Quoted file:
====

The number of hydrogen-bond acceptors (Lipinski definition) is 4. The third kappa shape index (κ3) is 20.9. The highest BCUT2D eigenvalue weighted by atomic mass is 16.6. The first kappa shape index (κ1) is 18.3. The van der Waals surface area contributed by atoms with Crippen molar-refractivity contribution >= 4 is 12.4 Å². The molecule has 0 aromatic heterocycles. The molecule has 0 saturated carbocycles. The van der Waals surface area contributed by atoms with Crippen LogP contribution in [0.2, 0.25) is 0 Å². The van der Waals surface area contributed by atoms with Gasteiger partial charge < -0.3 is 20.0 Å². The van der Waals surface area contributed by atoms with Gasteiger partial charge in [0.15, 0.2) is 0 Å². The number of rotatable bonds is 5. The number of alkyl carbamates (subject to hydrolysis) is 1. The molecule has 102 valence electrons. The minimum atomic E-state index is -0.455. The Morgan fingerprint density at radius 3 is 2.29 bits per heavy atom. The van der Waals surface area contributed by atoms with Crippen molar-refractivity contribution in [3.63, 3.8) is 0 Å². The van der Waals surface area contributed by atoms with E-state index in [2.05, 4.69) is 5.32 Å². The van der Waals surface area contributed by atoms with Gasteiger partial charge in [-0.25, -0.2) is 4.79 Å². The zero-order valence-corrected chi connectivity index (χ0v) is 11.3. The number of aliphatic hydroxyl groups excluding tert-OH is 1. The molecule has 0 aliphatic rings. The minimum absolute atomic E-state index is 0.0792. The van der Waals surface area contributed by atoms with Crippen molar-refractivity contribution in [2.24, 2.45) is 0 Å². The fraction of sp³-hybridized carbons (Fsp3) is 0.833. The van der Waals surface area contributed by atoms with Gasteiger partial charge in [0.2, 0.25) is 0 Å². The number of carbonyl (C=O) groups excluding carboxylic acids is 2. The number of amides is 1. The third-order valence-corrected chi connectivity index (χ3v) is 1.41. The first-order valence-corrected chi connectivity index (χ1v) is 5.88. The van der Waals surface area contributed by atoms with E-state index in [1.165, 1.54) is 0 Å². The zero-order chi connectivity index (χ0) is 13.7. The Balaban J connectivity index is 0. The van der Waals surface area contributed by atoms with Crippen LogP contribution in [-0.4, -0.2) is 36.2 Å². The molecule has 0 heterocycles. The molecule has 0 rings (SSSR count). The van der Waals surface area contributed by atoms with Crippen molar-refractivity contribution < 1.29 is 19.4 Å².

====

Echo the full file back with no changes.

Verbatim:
The number of hydrogen-bond acceptors (Lipinski definition) is 4. The third kappa shape index (κ3) is 20.9. The highest BCUT2D eigenvalue weighted by atomic mass is 16.6. The first kappa shape index (κ1) is 18.3. The van der Waals surface area contributed by atoms with Crippen molar-refractivity contribution >= 4 is 12.4 Å². The molecule has 0 aromatic heterocycles. The molecule has 0 saturated carbocycles. The van der Waals surface area contributed by atoms with Crippen LogP contribution in [0.2, 0.25) is 0 Å². The van der Waals surface area contributed by atoms with Gasteiger partial charge < -0.3 is 20.0 Å². The van der Waals surface area contributed by atoms with Gasteiger partial charge in [0.15, 0.2) is 0 Å². The number of rotatable bonds is 5. The number of alkyl carbamates (subject to hydrolysis) is 1. The molecule has 102 valence electrons. The minimum atomic E-state index is -0.455. The Morgan fingerprint density at radius 3 is 2.29 bits per heavy atom. The van der Waals surface area contributed by atoms with Crippen molar-refractivity contribution in [3.63, 3.8) is 0 Å². The van der Waals surface area contributed by atoms with E-state index in [2.05, 4.69) is 5.32 Å². The van der Waals surface area contributed by atoms with Gasteiger partial charge in [-0.25, -0.2) is 4.79 Å². The zero-order valence-corrected chi connectivity index (χ0v) is 11.3. The number of aliphatic hydroxyl groups excluding tert-OH is 1. The molecule has 0 aliphatic rings. The minimum absolute atomic E-state index is 0.0792. The van der Waals surface area contributed by atoms with Crippen molar-refractivity contribution in [2.24, 2.45) is 0 Å². The fraction of sp³-hybridized carbons (Fsp3) is 0.833. The van der Waals surface area contributed by atoms with Gasteiger partial charge in [0.2, 0.25) is 0 Å². The number of carbonyl (C=O) groups excluding carboxylic acids is 2. The number of amides is 1. The third-order valence-corrected chi connectivity index (χ3v) is 1.41. The first-order valence-corrected chi connectivity index (χ1v) is 5.88. The van der Waals surface area contributed by atoms with E-state index in [1.165, 1.54) is 0 Å². The zero-order chi connectivity index (χ0) is 13.7. The Balaban J connectivity index is 0. The van der Waals surface area contributed by atoms with Crippen LogP contribution in [-0.4, -0.2) is 36.2 Å². The molecule has 0 heterocycles. The molecule has 0 rings (SSSR count). The van der Waals surface area contributed by atoms with Crippen molar-refractivity contribution < 1.29 is 19.4 Å².